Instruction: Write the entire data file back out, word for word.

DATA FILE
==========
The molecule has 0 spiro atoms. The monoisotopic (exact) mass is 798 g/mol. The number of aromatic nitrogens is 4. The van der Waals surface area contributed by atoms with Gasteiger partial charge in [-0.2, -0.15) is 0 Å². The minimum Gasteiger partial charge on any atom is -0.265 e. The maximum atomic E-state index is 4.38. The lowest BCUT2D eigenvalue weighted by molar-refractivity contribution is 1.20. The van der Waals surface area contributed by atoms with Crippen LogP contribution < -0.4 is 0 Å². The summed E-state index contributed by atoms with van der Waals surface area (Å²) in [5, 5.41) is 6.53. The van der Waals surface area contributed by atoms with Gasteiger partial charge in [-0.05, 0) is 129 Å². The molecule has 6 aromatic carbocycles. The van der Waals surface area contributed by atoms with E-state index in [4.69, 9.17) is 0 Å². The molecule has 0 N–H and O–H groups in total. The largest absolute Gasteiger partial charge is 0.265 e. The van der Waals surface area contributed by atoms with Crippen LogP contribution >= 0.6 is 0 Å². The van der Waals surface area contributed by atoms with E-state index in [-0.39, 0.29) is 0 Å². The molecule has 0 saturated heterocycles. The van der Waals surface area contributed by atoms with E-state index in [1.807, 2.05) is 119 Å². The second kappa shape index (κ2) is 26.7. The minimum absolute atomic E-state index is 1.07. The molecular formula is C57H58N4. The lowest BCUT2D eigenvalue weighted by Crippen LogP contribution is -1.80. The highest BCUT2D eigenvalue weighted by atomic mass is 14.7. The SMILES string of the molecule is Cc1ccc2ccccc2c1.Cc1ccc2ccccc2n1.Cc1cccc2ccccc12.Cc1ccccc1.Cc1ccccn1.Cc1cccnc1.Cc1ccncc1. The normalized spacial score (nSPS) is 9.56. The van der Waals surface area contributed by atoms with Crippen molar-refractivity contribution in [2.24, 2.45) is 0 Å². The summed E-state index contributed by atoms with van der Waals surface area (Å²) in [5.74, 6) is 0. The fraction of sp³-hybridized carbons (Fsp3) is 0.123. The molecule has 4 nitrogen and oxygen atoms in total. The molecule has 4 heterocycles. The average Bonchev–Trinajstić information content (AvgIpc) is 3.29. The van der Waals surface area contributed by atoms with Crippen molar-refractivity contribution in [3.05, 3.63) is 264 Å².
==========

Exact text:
The molecule has 0 spiro atoms. The monoisotopic (exact) mass is 798 g/mol. The number of aromatic nitrogens is 4. The van der Waals surface area contributed by atoms with Gasteiger partial charge in [-0.2, -0.15) is 0 Å². The minimum Gasteiger partial charge on any atom is -0.265 e. The maximum atomic E-state index is 4.38. The lowest BCUT2D eigenvalue weighted by molar-refractivity contribution is 1.20. The van der Waals surface area contributed by atoms with Crippen LogP contribution < -0.4 is 0 Å². The summed E-state index contributed by atoms with van der Waals surface area (Å²) in [5, 5.41) is 6.53. The van der Waals surface area contributed by atoms with Gasteiger partial charge in [-0.05, 0) is 129 Å². The molecule has 6 aromatic carbocycles. The van der Waals surface area contributed by atoms with E-state index in [4.69, 9.17) is 0 Å². The molecule has 0 N–H and O–H groups in total. The largest absolute Gasteiger partial charge is 0.265 e. The van der Waals surface area contributed by atoms with Crippen LogP contribution >= 0.6 is 0 Å². The van der Waals surface area contributed by atoms with E-state index in [-0.39, 0.29) is 0 Å². The molecule has 0 saturated heterocycles. The van der Waals surface area contributed by atoms with E-state index in [1.807, 2.05) is 119 Å². The second kappa shape index (κ2) is 26.7. The minimum absolute atomic E-state index is 1.07. The molecular formula is C57H58N4. The lowest BCUT2D eigenvalue weighted by Crippen LogP contribution is -1.80. The highest BCUT2D eigenvalue weighted by atomic mass is 14.7. The SMILES string of the molecule is Cc1ccc2ccccc2c1.Cc1ccc2ccccc2n1.Cc1cccc2ccccc12.Cc1ccccc1.Cc1ccccn1.Cc1cccnc1.Cc1ccncc1. The normalized spacial score (nSPS) is 9.56. The van der Waals surface area contributed by atoms with Crippen molar-refractivity contribution in [2.24, 2.45) is 0 Å². The summed E-state index contributed by atoms with van der Waals surface area (Å²) in [5.74, 6) is 0. The fraction of sp³-hybridized carbons (Fsp3) is 0.123. The molecule has 4 nitrogen and oxygen atoms in total. The molecule has 4 heterocycles. The average Bonchev–Trinajstić information content (AvgIpc) is 3.29. The van der Waals surface area contributed by atoms with Crippen molar-refractivity contribution in [3.05, 3.63) is 264 Å².